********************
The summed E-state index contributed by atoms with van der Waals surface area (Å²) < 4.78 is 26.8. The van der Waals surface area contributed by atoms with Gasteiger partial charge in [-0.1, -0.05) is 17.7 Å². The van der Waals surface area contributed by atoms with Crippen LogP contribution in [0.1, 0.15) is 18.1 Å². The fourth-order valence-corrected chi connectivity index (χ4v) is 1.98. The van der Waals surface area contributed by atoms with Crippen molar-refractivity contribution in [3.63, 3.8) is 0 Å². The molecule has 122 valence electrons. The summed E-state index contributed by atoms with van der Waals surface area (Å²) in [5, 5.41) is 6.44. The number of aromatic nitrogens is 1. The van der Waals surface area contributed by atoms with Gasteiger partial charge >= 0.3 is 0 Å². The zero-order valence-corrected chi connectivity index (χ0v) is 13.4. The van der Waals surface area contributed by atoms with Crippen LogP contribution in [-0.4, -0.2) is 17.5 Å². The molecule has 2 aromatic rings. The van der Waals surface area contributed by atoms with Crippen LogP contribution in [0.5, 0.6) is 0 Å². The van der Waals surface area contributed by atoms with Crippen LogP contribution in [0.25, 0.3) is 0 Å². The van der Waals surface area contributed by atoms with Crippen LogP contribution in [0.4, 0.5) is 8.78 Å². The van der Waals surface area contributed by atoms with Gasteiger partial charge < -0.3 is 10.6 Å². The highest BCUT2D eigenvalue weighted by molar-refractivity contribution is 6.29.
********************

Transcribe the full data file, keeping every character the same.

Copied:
The summed E-state index contributed by atoms with van der Waals surface area (Å²) < 4.78 is 26.8. The van der Waals surface area contributed by atoms with Gasteiger partial charge in [-0.1, -0.05) is 17.7 Å². The van der Waals surface area contributed by atoms with Crippen LogP contribution in [0.1, 0.15) is 18.1 Å². The fourth-order valence-corrected chi connectivity index (χ4v) is 1.98. The van der Waals surface area contributed by atoms with Crippen molar-refractivity contribution in [3.63, 3.8) is 0 Å². The molecule has 122 valence electrons. The summed E-state index contributed by atoms with van der Waals surface area (Å²) in [5, 5.41) is 6.44. The number of aromatic nitrogens is 1. The van der Waals surface area contributed by atoms with Gasteiger partial charge >= 0.3 is 0 Å². The zero-order valence-corrected chi connectivity index (χ0v) is 13.4. The van der Waals surface area contributed by atoms with Crippen LogP contribution in [-0.4, -0.2) is 17.5 Å². The molecule has 2 aromatic rings. The van der Waals surface area contributed by atoms with Crippen LogP contribution in [0.5, 0.6) is 0 Å². The van der Waals surface area contributed by atoms with Crippen LogP contribution in [0.25, 0.3) is 0 Å². The van der Waals surface area contributed by atoms with Crippen LogP contribution in [0.4, 0.5) is 8.78 Å². The van der Waals surface area contributed by atoms with Gasteiger partial charge < -0.3 is 10.6 Å². The highest BCUT2D eigenvalue weighted by molar-refractivity contribution is 6.29.